Bree Townsend, the St. Mary of Nazareth parishioner, and her husband, Brad, decided to homeschool their four boys, ages 7 to 11, through the pandemic. “We never would have done this otherwise,” she said.

The Townsend family even used their newfound time to start their own book club. 

“I think that’s something we might carry on into adulthood,” Bree said. “We’ve had fun reading and discussing books as a family. It’s been a highlight of the day.”

When activities stopped last spring, Tallman and his wife, Jen, found they had time to reflect on what was important in life. 

“We had fallen into the trap prior to the pandemic of dividing and conquering: I’ll take the kids to this and you take the kids to that. We were split as a family. Along the way, the sacrifice was that family time,” he said.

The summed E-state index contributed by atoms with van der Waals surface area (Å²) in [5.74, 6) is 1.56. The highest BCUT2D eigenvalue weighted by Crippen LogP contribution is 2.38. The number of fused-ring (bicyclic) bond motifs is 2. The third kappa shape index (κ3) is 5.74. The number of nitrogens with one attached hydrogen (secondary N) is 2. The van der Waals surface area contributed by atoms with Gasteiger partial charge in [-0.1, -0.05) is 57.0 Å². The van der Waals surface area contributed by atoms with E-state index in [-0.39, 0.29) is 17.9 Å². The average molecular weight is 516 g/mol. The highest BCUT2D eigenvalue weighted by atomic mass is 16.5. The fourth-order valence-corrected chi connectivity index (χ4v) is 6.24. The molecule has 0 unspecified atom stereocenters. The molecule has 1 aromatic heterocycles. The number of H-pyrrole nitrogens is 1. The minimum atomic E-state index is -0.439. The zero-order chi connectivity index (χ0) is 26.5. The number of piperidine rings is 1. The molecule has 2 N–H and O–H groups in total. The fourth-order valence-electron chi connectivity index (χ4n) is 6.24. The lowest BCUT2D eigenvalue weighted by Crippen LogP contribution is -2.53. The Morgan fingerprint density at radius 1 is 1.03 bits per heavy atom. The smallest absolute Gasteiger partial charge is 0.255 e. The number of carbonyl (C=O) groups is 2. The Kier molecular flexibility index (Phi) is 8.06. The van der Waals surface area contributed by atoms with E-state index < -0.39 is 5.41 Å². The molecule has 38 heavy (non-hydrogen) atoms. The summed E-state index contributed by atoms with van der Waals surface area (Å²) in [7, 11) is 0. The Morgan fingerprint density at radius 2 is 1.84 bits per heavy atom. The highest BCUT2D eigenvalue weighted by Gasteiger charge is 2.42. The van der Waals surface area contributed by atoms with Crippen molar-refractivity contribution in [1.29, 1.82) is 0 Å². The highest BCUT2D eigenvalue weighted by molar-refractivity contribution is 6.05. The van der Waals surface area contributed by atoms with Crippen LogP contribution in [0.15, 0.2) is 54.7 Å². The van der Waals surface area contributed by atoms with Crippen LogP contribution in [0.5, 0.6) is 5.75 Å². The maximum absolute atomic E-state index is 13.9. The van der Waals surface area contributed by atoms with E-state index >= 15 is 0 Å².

“That has changed. That will be the new normal: us doing things together. There’s an appreciation for time together as a family and time together as a married couple.”

Gathering to grieve
Throughout all the cancellations, the changes, and the improvisations, one sobering truth stands out: More than 530,000 Americans have died of COVID-19. Millions have suffered due to the loss of a loved one, but because of restrictions and distancing, their grief is incomplete.

Although no members of the Tallman family died from COVID, they saw friends’ families suffer a loss.